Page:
Canada Housing Reality Check…insert scary charts.

There is no shortage of great blogs posts on the Canadian residential real estate market. Garth Turner is an excellent writer who has been the canary in the coal mine for quite some time now. Ben Rabidoux also has stated how the real estate market is overvalued. Saj Karsen and Hardcore Value mention it as well. Yours truly even took a stab at it.

After reading Demographia international housing, I needed to see for myself. It seemed like Edmonton wasn’t as overpriced as I had once thought. For the record, I don’t remember who gave me the report.

I have compiled some data in regards to Edmonton specifically. I wanted to see where we are if I looked at the Edmonton market historically. Just like equities I needed some sort of valuation measurements to see “fair value” and make any necessary decisions.

Full disclosure, I bought my house in 2004. It wasn’t a function of what I thought the real estate market would do, it just made sense at the time relative to renting. It is a really small 50+ year old house. Being as debt adverse as I am, I put 25% down and made it my goal to pay it off by the time I am 30. Since then I have rethought that approach and have focused on paying off the mortgage and saving for my retirement through the purchase of public companies in tax sheltered accounts.

Here is a price chart for average residential real estate price since 1962. I pulled the data from this site.

This doesn’t say too much other than prices go up over a long time. The chart below shows inflation adjusted prices. I grabbed the CPI numbers from the government of Canada website. The numbers in the 60s are for Canada as a whole, after that I have Alberta specific numbers.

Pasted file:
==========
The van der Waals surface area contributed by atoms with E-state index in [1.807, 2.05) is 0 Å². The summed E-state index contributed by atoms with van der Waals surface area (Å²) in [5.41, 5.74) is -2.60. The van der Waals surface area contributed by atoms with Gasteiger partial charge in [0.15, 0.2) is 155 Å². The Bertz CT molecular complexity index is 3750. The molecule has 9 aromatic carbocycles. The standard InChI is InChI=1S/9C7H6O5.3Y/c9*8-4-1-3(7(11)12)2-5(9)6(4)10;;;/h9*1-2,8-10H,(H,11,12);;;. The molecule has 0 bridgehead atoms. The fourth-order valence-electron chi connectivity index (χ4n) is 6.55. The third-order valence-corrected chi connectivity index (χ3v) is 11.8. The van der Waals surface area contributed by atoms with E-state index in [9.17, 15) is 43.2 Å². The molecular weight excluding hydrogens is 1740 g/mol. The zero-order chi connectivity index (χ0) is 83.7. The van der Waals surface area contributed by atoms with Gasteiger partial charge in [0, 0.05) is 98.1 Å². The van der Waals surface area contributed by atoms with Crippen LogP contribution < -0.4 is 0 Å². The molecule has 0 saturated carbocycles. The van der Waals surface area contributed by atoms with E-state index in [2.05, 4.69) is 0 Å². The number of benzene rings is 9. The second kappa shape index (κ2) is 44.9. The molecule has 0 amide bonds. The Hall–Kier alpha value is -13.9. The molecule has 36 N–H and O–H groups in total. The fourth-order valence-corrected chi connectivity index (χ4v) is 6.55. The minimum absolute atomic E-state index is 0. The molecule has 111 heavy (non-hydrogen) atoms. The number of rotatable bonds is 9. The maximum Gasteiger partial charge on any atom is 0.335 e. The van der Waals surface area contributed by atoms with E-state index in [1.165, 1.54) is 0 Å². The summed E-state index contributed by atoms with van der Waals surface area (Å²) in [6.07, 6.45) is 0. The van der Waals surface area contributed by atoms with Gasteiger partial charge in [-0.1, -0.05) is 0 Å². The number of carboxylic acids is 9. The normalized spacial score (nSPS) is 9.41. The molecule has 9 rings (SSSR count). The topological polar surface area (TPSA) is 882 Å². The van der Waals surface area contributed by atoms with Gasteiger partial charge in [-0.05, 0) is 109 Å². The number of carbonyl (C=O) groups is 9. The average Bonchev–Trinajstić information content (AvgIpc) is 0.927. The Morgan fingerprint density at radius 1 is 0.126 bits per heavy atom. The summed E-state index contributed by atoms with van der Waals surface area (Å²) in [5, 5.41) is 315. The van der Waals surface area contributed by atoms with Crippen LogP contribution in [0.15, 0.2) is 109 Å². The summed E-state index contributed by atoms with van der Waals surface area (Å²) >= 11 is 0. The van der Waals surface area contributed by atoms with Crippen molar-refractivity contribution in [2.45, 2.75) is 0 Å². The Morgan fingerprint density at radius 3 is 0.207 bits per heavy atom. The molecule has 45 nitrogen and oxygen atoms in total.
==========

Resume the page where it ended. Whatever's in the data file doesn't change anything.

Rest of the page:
You can see a wicked run unlike anything seen in the last 50 years starting in 2005. I also put in a price channel to show what happens in oil country when we have an oil boom. You can see that during the last oil boom we had a big run in prices as well. The most recent run has eclipsed the last. In order to get back to the top of the channel prices have to fall 24%. To get to the bottom its 42%. If you look closely you can see that in real terms if you bought at the previous high, it took you 20 years to make a profit from price appreciation.

Here I took the data and added in a range of 30% above and below the average price. Why 30%? I needed a wide enough variance to account for cyclical peaks and troughs. 30% seemed like a decent number. The inflation adjusted price spends 68% of its time within the 30% +/- range, so it seems like a decent valuation measurement.

In order to get to the top of the range prices have to fall 24%. To get to average they have to fall 40%. To get to the bottom they have to fall almost 60%.

So by measure of historical value we are at best overvalued by 25%.

Moving to price to personal income. I feel the best measurement would have been price to household income after debt service costs. I used personal income from the government of Canada. The numbers were calculated a little different over the periods so I have to blend some together which is likely leading to a distortion.